If you want to take your career to the next level, there's one thing you'll need to prove to the people in charge of hiring and/or promoting you: that you're leadership material.
"It's one thing to be good at tasks, projects, and areas of specialization, but if you're aspiring to manage teams, you simply can't stop there. You also have to position yourself as an inspiring, effective leader," explains The Muse contributor Jenny Foss.
It's easy to illustrate your leadership skills once you've got the job. It's much harder, however, to illustrate them beforehand.
To that end, Foss recommends loading your resume with strategic keywords that scream, "Leader!"
"There are hundreds of words and phrases that'll help give those who review your resume or speak to you in an interview an immediate hint that you've got leadership firepower," she says.
For example, try words that suggest you're a trailblazer, like "spearheaded," "pioneered," "transformed," or "optimized."
"Who gets the job?" Foss asks. "Partly, it's the [candidate] who comes across as a true innovator and powerhouse. It's the one who looks like he or she is going to take the ball (and the team) and run like hell (in the right direction)."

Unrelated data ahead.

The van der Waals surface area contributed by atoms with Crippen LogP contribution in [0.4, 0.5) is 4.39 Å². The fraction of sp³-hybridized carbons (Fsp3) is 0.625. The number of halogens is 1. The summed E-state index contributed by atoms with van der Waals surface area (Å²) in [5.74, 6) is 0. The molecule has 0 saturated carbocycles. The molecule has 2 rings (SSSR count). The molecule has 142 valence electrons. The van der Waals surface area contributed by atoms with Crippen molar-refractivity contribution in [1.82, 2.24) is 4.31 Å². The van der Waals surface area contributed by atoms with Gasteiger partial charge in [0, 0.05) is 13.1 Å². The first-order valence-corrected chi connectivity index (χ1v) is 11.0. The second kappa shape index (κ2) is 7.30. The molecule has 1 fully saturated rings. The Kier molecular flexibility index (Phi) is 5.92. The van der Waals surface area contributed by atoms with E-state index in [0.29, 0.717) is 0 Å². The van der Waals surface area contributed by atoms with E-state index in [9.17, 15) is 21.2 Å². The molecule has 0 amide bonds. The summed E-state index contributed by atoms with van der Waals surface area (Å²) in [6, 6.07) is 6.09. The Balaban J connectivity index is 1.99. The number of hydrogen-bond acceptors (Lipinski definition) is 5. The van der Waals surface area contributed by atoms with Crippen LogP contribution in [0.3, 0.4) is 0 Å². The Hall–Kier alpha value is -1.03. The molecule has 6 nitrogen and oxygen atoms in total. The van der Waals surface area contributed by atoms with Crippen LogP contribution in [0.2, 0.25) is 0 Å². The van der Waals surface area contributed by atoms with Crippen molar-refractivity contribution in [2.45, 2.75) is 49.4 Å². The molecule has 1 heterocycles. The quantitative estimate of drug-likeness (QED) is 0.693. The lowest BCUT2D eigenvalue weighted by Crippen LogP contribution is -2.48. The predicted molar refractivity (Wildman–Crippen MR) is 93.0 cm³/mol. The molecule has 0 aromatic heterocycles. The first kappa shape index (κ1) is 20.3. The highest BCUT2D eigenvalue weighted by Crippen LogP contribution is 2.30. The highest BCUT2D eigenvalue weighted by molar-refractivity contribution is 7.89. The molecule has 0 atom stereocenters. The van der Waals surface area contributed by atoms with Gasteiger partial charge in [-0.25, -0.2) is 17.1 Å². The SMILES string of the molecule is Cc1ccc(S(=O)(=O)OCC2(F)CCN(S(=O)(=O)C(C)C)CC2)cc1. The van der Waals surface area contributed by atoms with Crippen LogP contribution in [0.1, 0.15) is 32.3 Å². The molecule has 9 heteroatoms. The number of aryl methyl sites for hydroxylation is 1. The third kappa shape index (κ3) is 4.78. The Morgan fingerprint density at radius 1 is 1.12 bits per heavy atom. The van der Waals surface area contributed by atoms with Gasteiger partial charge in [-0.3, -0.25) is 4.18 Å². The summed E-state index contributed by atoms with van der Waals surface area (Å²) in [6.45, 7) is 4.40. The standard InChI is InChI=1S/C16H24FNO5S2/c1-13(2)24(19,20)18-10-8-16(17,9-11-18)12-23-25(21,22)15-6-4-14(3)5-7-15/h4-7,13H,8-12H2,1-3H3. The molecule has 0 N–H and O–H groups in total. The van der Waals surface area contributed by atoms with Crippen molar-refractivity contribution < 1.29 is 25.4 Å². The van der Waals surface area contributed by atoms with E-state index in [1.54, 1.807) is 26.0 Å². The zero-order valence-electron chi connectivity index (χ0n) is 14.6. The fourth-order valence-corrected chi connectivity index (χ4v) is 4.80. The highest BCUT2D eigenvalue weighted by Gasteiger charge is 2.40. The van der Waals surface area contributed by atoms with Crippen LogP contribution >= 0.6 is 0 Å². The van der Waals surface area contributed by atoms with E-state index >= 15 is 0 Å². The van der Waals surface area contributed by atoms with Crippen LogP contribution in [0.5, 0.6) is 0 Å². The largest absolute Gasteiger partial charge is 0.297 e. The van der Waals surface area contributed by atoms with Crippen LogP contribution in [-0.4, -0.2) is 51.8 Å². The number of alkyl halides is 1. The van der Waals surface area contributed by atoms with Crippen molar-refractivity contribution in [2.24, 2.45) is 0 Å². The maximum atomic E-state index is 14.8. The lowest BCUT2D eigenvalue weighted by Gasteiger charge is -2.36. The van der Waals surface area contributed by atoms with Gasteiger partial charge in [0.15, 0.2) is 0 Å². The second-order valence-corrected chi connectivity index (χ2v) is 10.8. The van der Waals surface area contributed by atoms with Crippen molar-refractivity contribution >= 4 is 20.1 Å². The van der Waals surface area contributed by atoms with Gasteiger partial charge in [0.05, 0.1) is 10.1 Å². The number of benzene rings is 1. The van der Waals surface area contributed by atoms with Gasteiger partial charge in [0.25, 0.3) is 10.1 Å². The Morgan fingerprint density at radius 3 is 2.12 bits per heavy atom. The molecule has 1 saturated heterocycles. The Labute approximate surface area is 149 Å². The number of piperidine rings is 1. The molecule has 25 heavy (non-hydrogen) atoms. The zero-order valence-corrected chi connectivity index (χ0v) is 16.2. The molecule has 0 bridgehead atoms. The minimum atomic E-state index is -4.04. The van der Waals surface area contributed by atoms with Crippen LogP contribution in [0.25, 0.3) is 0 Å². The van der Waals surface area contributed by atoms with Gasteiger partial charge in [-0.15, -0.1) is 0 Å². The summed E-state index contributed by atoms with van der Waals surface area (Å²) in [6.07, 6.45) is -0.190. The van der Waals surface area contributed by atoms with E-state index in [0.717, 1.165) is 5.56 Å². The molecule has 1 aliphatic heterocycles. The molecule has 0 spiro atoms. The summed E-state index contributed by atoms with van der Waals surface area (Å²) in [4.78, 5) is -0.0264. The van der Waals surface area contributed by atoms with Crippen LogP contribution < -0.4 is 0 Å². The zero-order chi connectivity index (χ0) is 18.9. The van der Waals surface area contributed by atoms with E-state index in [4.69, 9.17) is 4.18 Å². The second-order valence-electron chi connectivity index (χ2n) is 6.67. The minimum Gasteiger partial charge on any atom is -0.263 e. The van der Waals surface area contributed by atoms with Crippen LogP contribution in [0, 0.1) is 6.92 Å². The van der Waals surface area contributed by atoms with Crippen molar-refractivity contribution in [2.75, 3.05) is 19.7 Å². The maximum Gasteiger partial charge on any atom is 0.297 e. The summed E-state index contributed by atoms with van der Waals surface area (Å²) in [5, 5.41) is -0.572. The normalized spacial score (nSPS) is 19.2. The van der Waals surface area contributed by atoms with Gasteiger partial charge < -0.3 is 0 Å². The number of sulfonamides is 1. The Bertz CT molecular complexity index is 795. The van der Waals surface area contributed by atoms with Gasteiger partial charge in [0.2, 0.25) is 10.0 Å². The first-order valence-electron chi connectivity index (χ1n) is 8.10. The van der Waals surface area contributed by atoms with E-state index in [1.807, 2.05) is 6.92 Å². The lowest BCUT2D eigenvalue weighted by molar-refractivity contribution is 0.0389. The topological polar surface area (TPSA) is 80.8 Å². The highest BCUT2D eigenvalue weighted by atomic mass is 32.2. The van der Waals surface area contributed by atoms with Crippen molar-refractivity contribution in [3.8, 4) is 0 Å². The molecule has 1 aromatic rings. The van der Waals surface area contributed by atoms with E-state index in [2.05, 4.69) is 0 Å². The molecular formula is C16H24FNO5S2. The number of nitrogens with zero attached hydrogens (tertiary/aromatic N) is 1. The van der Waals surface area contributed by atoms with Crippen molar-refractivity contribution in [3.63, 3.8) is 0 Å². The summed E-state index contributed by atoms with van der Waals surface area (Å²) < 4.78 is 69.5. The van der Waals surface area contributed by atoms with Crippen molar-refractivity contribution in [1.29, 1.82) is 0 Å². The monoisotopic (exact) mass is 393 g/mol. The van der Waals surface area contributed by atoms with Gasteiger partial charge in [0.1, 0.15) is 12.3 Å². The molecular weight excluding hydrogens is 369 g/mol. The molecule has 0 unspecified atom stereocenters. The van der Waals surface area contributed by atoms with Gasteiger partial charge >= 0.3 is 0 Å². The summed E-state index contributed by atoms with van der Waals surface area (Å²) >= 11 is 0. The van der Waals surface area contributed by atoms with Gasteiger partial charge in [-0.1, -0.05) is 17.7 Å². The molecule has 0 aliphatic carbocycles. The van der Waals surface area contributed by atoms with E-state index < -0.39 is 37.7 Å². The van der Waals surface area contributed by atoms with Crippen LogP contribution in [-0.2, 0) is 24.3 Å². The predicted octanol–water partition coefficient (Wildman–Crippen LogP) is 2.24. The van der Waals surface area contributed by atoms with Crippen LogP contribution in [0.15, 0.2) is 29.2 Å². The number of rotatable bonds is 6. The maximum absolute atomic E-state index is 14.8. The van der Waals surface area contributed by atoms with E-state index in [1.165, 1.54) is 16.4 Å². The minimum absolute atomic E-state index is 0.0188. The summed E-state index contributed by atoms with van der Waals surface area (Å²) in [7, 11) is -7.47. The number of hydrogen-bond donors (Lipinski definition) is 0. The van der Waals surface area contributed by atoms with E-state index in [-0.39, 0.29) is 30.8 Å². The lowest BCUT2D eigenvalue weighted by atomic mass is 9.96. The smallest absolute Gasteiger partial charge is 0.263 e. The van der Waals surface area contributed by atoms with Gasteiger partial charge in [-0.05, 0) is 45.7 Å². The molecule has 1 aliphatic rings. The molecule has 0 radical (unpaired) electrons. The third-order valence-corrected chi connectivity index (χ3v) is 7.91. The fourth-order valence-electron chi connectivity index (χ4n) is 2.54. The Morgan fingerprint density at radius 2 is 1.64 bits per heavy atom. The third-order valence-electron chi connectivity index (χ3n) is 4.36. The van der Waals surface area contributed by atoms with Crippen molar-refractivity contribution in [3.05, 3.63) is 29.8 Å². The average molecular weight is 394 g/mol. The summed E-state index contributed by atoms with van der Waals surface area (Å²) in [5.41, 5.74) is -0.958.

Words that show you can develop people also are effective, like "coached," "mentored," "motivated," or "united."
"If you're working to land a leadership role, a key aspect of your job will likely involve inspiring and developing teams and the people on those teams," Foss says. "Showcase your ability to rally others to pull off remarkable things."
Finally, show you're an influencer with words like "negotiated," "convinced," and "won."
"The best leaders … know how to get people to do what they want them to do, whether that's team members, stakeholders from other business areas or departments, or direct customers," Foss concludes. "You want to articulate very quickly that you're someone people stop and pay attention to."More Tips:https://www.themuse.com/advice/34-words-phrases-that-scream-im-a-leader-on-resumesQuestions, Comments, Suggestions?Contact Successful Meetings Editor in Chief Vincent Alonzo with your "How To" ideas.